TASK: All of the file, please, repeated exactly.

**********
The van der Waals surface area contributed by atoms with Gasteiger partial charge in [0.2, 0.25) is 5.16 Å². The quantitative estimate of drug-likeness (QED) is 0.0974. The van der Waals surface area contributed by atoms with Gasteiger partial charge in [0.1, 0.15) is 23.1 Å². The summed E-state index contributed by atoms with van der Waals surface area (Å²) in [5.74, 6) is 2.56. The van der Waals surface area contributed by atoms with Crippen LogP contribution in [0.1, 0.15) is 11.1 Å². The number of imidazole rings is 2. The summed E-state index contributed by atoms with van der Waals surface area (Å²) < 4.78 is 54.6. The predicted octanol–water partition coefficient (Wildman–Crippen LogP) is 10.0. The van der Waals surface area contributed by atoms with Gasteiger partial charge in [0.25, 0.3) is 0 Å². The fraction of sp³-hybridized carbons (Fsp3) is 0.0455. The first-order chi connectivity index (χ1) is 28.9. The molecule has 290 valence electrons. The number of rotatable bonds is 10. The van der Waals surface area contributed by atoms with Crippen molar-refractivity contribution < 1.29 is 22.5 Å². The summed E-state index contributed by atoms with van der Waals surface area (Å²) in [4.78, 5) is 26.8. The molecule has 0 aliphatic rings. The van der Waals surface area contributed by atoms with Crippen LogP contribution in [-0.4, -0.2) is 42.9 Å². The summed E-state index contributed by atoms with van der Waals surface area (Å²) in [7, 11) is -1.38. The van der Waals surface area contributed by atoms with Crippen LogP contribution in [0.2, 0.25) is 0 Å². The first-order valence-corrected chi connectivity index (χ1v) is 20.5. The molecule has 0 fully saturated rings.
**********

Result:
The van der Waals surface area contributed by atoms with Gasteiger partial charge in [0.2, 0.25) is 5.16 Å². The quantitative estimate of drug-likeness (QED) is 0.0974. The van der Waals surface area contributed by atoms with Gasteiger partial charge in [0.1, 0.15) is 23.1 Å². The summed E-state index contributed by atoms with van der Waals surface area (Å²) in [5.74, 6) is 2.56. The van der Waals surface area contributed by atoms with Crippen LogP contribution in [0.1, 0.15) is 11.1 Å². The number of imidazole rings is 2. The summed E-state index contributed by atoms with van der Waals surface area (Å²) < 4.78 is 54.6. The predicted octanol–water partition coefficient (Wildman–Crippen LogP) is 10.0. The van der Waals surface area contributed by atoms with Gasteiger partial charge in [0.25, 0.3) is 0 Å². The fraction of sp³-hybridized carbons (Fsp3) is 0.0455. The first-order chi connectivity index (χ1) is 28.9. The molecule has 290 valence electrons. The number of rotatable bonds is 10. The van der Waals surface area contributed by atoms with Crippen molar-refractivity contribution < 1.29 is 22.5 Å². The summed E-state index contributed by atoms with van der Waals surface area (Å²) in [4.78, 5) is 26.8. The molecule has 0 aliphatic rings. The van der Waals surface area contributed by atoms with Crippen LogP contribution in [-0.4, -0.2) is 42.9 Å². The summed E-state index contributed by atoms with van der Waals surface area (Å²) in [7, 11) is -1.38. The van der Waals surface area contributed by atoms with Crippen LogP contribution in [0.2, 0.25) is 0 Å². The first-order valence-corrected chi connectivity index (χ1v) is 20.5. The molecule has 0 fully saturated rings.